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Vaginismus
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Vaginismus

(Psychogenic Vaginismus)

Pronounced: Vaj-i-niz-mus

En Español (Spanish Version)

Definition

Vaginismus is an uncontrolled, involuntary spasm of the vagina muscles. These spasms cause sexual intercourse to be painful. It is a complex disorder because it is both a psychological and physical condition.

Vaginismus is uncommon, less than 2% of women in the United States are affected. It can cause severe physical and psychological pain. If you suspect you have this condition, talk to your doctor.

Vagina

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Causes

Vaginismus is usually a response to past sexual trauma or other painful circumstances. The fear of pain can trigger a painful muscle spasm, in which case sex is then associated with fear and pain. Sometimes no cause can be found.

There are two forms of vaginismus, primary and secondary. Primary vaginismus is diagnosed in women who have never had successful sexual intercourse due to pain or its anticipation. Secondary vaginismus is diagnosed if a woman has had a successful experience with intercourse in the past.

Risk Factors

A risk factor is anything that can increase the chances of a condition. Known risk factors for vaginismus include:

  • History of sexual abuse or trauma
  • A frightening childhood medical procedure
  • Painful first intercourse
  • Relationship problems
  • Sexual inhibition
  • Fear of pregnancy
  • Memory of previous pain due to infection, surgery, or other gynecologic conditions

Symptoms

Symptoms of vaginismus can range in severity. Women with this disorder are not able to have sexual intercourse without pain. Some women may also experience pain during pelvic exams or while inserting a tampon.

Diagnosis

Your doctor will ask you about your symptoms and medical history, as well as perform a physical exam. Your doctor may be able to observe a vaginal spasm during the pelvic exam, and confirm the diagnosis of vaginismus.

The insertion of a speculum may be impossible and vaginal secretion may be minimal. In severe cases, local or general anesthesia may be used to perform an exam.

Treatment

Treatment usually combines counseling, education, and muscle exercises. Treatment options include:

Kegel Exercises

Kegel exercises cause the repetitive contraction and relaxation of the pelvic muscles. The exercises can help improve control over the vaginal muscles.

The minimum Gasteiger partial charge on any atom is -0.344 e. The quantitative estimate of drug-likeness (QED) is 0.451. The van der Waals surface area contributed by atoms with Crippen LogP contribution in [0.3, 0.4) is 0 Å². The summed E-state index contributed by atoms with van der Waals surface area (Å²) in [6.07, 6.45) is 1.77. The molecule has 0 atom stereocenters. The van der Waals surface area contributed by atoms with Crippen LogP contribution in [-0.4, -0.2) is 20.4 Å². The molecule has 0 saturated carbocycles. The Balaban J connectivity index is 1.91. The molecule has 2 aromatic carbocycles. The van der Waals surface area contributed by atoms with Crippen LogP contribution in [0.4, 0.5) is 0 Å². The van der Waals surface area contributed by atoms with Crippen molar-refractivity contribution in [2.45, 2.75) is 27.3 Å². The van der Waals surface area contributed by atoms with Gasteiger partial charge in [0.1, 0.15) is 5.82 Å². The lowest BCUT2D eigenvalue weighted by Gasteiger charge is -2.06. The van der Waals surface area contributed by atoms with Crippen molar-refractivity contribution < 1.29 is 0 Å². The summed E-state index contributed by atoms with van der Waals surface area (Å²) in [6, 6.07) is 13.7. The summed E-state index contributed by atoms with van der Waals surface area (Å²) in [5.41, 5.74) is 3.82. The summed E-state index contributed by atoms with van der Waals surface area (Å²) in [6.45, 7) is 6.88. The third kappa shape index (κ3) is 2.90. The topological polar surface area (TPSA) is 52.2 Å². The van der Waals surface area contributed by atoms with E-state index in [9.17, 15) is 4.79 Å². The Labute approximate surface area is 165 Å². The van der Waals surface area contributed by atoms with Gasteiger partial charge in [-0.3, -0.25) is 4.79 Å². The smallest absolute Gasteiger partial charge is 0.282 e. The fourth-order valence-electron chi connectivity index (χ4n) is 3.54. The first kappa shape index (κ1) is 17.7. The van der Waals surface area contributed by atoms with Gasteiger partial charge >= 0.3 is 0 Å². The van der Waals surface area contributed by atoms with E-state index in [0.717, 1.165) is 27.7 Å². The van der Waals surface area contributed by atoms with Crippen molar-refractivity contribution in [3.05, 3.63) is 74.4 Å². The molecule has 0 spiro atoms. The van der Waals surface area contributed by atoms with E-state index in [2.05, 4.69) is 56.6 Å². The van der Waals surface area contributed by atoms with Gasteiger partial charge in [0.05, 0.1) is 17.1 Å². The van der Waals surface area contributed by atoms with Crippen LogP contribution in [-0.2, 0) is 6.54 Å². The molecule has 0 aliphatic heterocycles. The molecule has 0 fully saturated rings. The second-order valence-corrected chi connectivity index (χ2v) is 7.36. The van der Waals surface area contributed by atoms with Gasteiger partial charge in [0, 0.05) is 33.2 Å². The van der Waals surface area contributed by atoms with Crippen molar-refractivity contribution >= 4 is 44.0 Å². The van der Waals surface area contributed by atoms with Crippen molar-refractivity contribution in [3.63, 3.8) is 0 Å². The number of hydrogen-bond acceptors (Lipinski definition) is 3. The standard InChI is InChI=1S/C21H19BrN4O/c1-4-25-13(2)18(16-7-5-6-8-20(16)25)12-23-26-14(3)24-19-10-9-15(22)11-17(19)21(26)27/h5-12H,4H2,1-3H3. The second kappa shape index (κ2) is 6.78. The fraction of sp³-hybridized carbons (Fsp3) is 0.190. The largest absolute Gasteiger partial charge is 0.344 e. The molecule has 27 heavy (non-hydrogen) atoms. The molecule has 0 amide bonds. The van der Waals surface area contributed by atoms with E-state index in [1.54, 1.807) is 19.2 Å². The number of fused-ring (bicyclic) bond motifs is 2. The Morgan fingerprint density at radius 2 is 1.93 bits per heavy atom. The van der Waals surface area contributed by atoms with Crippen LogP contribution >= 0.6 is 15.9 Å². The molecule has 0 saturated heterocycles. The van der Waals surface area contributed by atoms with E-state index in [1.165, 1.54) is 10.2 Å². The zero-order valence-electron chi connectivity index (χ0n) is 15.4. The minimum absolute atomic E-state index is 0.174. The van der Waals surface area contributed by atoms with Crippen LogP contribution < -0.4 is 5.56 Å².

Vaginal Dilation Exercises

Vaginal dilation exercises use the patient's own fingers or plastic instruments called dilators. The dilators are gradually increased in size and placed in the vagina over time. Women may be asked to practice Kegel exercises while the dilators are in the vagina.

Once patients have reached a certain tolerance, sexual intercourse is attempted. Patients may be asked to place the dilators themselves, but the program is supervised by a healthcare provider.

Educational Treatment

Fear of sex is a large part of this disorder, so educating women is an important part of treatment. Women are taught about sex organs and how they work. The sexual response cycle and common sex myths are also discussed.

Counseling

Depending on the cause, psychological counseling is often central to the treatment of vaginismus, particularly primary vaginismus due to sexual abuse or trauma.

Prevention

To help reduce your chances of getting vaginismus, talk to your doctor or healthcare provider right away if you experience pain with intercourse. Vaginismus can become an automatic response if the pain is not treated promptly.

RESOURCES:

American College of Obstetricians and Gynecologist
http://www.acog.org

American Family Physician
http://www.aafp.org

CANADIAN RESOURCES:

Sex Information and Education Council of Canada
http://www.sieccan.org/

Sexualityandu.ca
http://www.sexualityandu.ca/home_e.aspx

References:

Butcher J. ABC of sexual health: female sexual problems II: sexual pain and sexual fears. BMJ . 1999;318:110-112.

Management of dyspareunia and vaginismus. American Family Physician website. Available at: http://www.aafp.org/afp/20000415/tips/21.html . Accessed August 17, 2005.

Vaginismus. The Merck Manual website. Available at: http://www.merck.com/mrkshared/mmanual/section18/chapter243/243e.jsp . Accessed August 17, 2005.

Vaginismus. US National Library of Medicine and the National Institutes of Health website. Available at: http://www.nlm.nih.gov/medlineplus/ency/article/001487.htm . Accessed August 17, 2005.



Last reviewed January 2008 by Ganson Purcell Jr., MD, FACOG, FACPE

Please be aware that this information is provided to supplement the care provided by your physician. It is neither intended nor implied to be a substitute for professional medical advice. CALL YOUR HEALTHCARE PROVIDER IMMEDIATELY IF YOU THINK YOU MAY HAVE A MEDICAL EMERGENCY. Always seek the advice of your physician or other qualified health provider prior to starting any new treatment or with any questions you may have regarding a medical condition.


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